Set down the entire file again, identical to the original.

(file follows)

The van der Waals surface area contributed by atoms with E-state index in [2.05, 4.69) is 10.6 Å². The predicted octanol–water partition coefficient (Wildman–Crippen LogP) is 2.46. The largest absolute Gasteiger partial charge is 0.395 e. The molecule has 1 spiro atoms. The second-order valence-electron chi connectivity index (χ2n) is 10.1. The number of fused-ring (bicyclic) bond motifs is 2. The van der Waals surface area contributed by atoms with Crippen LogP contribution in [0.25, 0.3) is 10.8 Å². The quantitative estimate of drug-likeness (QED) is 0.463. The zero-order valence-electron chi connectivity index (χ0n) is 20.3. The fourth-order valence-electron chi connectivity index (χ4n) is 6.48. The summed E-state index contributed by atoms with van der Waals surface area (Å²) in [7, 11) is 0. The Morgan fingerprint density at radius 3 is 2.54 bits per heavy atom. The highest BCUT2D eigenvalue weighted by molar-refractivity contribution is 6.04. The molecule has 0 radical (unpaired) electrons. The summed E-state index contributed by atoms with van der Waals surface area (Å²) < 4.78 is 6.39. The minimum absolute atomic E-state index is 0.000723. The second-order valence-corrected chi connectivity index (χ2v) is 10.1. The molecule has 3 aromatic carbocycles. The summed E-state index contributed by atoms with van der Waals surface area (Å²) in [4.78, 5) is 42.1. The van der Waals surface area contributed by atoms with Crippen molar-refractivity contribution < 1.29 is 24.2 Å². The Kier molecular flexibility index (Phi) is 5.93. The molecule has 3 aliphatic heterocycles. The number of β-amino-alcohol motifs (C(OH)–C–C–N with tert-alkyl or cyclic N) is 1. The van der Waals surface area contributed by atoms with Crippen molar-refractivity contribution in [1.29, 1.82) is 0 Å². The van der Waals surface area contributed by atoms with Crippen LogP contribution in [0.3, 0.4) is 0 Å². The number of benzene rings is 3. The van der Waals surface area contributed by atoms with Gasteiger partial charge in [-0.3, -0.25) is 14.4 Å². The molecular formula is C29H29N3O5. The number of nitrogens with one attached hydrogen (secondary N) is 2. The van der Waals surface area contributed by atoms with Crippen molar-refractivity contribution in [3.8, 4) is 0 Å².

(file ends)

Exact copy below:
The van der Waals surface area contributed by atoms with E-state index in [2.05, 4.69) is 10.6 Å². The predicted octanol–water partition coefficient (Wildman–Crippen LogP) is 2.46. The largest absolute Gasteiger partial charge is 0.395 e. The molecule has 1 spiro atoms. The second-order valence-electron chi connectivity index (χ2n) is 10.1. The number of fused-ring (bicyclic) bond motifs is 2. The van der Waals surface area contributed by atoms with Crippen LogP contribution in [0.25, 0.3) is 10.8 Å². The quantitative estimate of drug-likeness (QED) is 0.463. The zero-order valence-electron chi connectivity index (χ0n) is 20.3. The fourth-order valence-electron chi connectivity index (χ4n) is 6.48. The summed E-state index contributed by atoms with van der Waals surface area (Å²) in [7, 11) is 0. The Morgan fingerprint density at radius 3 is 2.54 bits per heavy atom. The highest BCUT2D eigenvalue weighted by molar-refractivity contribution is 6.04. The molecule has 0 radical (unpaired) electrons. The summed E-state index contributed by atoms with van der Waals surface area (Å²) < 4.78 is 6.39. The minimum absolute atomic E-state index is 0.000723. The second-order valence-corrected chi connectivity index (χ2v) is 10.1. The molecule has 3 aromatic carbocycles. The summed E-state index contributed by atoms with van der Waals surface area (Å²) in [4.78, 5) is 42.1. The van der Waals surface area contributed by atoms with Crippen molar-refractivity contribution < 1.29 is 24.2 Å². The Kier molecular flexibility index (Phi) is 5.93. The molecule has 3 aliphatic heterocycles. The number of β-amino-alcohol motifs (C(OH)–C–C–N with tert-alkyl or cyclic N) is 1. The van der Waals surface area contributed by atoms with Crippen molar-refractivity contribution in [1.29, 1.82) is 0 Å². The van der Waals surface area contributed by atoms with Crippen LogP contribution in [0.3, 0.4) is 0 Å². The number of benzene rings is 3. The van der Waals surface area contributed by atoms with Gasteiger partial charge in [-0.3, -0.25) is 14.4 Å². The molecular formula is C29H29N3O5. The number of nitrogens with one attached hydrogen (secondary N) is 2. The van der Waals surface area contributed by atoms with Crippen molar-refractivity contribution in [3.8, 4) is 0 Å².